"It takes a special kind of arrogance for a citizen of as rich and
oil-greedy a country as the United States to decide that an impoverished
nation like Ecuador should not use its principal natural resource[--oil]."
Jan Reid, Texas Monthly, November 1995.

	Ecuador, like many developing countries, faces the challenge of
providing for its people while preserving its precious natural resources
to the greatest extent possible.  At the same time, outsiders tug at the
tiny country from every direction-environmentalists, creditors,
multinational oil companies-everyone wants a piece.  For better or for
worse, development of Ecuador moves forward.  This paper analyzes the
environmental transitions that are occurring in the wake of Ecuador's
development.  The primary factors addressed are oil exploration,
agricultural development, and deforestation in the Ecuadorian Amazon.  
	Throughout this paper the reader will note some common themes seen
in other chapters of this monograph.   For example, many of the countries
discussed in these chapters are driven to provide for growing populations
under the strict constraints of limited resources such as water and arable
land.  Ecuador and other countries discussed in this monograph, such as
Vietnam and Thailand, struggle to alleviate the population pressure in
urban centers by redistributing the populations to less populated areas.
Several of the countries also redistribute their populations to assert
sovereignty or political control over a region; this can be seen in
Ecuador as well as in the Israel and Iraq.  (See, e.g., Lipchin Chapter).
Such redistribution efforts often foster more problems because the
transplantations lack adequate planning, investment in infrastructure,
investment in education, and protection for the environment.  Thus, a
broad view of the countries discussed in this monograph reveals some
common opportunities and challenges.  Ecuador illustrates many of these.   

	Although Ecuador is not a large country, roughly the size of
Colorado, it is more geographically and biologically rich than most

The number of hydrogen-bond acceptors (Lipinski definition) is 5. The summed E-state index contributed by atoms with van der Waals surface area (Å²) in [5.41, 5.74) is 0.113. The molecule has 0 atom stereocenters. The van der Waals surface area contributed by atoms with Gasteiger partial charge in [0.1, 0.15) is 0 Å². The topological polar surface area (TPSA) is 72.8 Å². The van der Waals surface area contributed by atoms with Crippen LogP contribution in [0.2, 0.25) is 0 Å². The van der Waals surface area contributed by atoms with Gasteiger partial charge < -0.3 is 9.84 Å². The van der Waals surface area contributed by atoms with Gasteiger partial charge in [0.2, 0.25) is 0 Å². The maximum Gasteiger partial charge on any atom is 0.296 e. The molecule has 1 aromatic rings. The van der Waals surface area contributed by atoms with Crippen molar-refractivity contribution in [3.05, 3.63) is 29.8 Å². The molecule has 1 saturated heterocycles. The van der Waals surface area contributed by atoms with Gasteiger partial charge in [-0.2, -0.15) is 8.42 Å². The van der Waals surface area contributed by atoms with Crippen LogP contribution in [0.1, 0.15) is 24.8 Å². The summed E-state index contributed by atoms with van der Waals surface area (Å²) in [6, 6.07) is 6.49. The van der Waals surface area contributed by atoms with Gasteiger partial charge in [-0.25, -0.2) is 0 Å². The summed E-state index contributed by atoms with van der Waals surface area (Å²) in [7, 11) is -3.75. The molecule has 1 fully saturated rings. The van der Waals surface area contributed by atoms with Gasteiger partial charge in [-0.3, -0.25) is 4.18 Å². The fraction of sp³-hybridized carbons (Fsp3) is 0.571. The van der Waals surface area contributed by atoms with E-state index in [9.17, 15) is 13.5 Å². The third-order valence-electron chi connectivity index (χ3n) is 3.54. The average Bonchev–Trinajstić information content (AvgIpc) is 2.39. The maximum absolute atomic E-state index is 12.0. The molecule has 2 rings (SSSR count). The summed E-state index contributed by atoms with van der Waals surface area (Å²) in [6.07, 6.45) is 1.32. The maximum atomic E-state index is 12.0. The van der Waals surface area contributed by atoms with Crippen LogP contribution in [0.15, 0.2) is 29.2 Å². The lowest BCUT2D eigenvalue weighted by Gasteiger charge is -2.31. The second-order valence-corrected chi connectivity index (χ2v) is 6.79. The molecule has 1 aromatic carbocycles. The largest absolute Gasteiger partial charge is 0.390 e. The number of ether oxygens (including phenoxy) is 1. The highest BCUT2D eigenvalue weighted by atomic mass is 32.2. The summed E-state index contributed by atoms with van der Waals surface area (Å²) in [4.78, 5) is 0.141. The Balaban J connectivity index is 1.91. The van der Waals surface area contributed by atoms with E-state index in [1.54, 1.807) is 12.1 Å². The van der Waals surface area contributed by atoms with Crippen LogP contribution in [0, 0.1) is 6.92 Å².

countries in the world, large or small.  Much of this richness is probably
attributable to its location on the northwestern side of the South
American continent where it straddles the equator and borders the Pacific
Ocean.  (See Map 1).  This location produces a tropical climate along the
coast that becomes cooler as one moves inland.  Its biological richness
also reflects its diverse topography.  In the west, coastal plains shape
the horizon.  The Andes form a sharp boundary to this region, running
parallel north-south through the middle of the country.  Several active
volcanoes checker this region.  The east is dominated by the jewel of
South America, the Amazon rain forest, which is drained by the scenic Napo
River and other Amazon tributaries.  (Reid, 1995).  Ecuador's topography
divides the country into three distinct regions:  the Costa (coastal
plains), the Sierra (inter-Andean central highlands), and the Oriente
(flat to rolling eastern tropical rain forest).  (CIA, 1995).  (See Map
	Aside from the Amazon, Ecuador also claims another biological gem
-- the Galapagos Islands.  Off the north-eastern coast of South America,
these islands contain an oasis of biodiversity, including giant sea
turtles and blue-footed boobies.  Like the Amazon, the Galapagos are
threatened by human encroachment.  However, the primary threat to the
Galapagos is over-enthusiastic tourism.   This presents a serious problem
that could compose an entire paper on its own.  The challenges facing the
Galapagos are beyond the scope of this paper.
The Ecuadorians
	Composed of Indians (25%), Mestizo (mixed European and Indian
ancestry -- 55%), Spanish (10%) and African (10%), Ecuador has a rich
ethnic component as well.  (Lonely Planet, 1996).  Its population
currently lingers around 11.5 million with an estimated growth rate of
2.4%.  (Lonely Planet, 1996).  Ecuador's mean population growth has
continued to decrease in the last few decades, as have the mean growth
rates of neighboring Brazil, Colombia, and Peru.  (See Figure 2).
Reflecting this transition, Ecuador's population is relatively young with
36% of the population below the age of fifteen.  (See Figure 1).
Consequently, although fertility is moderate (currently between 2 and 3),
the population is still expected to double by the year 2030 (Pichon,
1992),  because of the demographic transition that is expected as the
population comes of age.  Thus, much needs to be done at these earlier
stages to provide for the expanding population of the future.  

Map of Ecuador showing rivers.

Increasing exploitation of Ecuador's precious natural resources, such as the Amazon Rain forest, is largely a result of rural transition and urban population density rather than excessive overall population growth. Ecuadorians are moving eastward to the Oriente region to settle. (See Table 1). The rural population in the Oriente increased 37% in less than ten years. The primary causes of this migration are increased access due to road building for oil exploration and favorable land tenure practices because of the government's inability and unwillingness to police the forest area. (See Land Clearing discussion below). Thus, three transitions in the Oriente region are closely intertwined: the energy transition, that is the move to oil development and use that began in the 1970's; the forestry transition as forests were cleared for the oil development and rural farming; and the ultimate agricultural transition. Map of South America.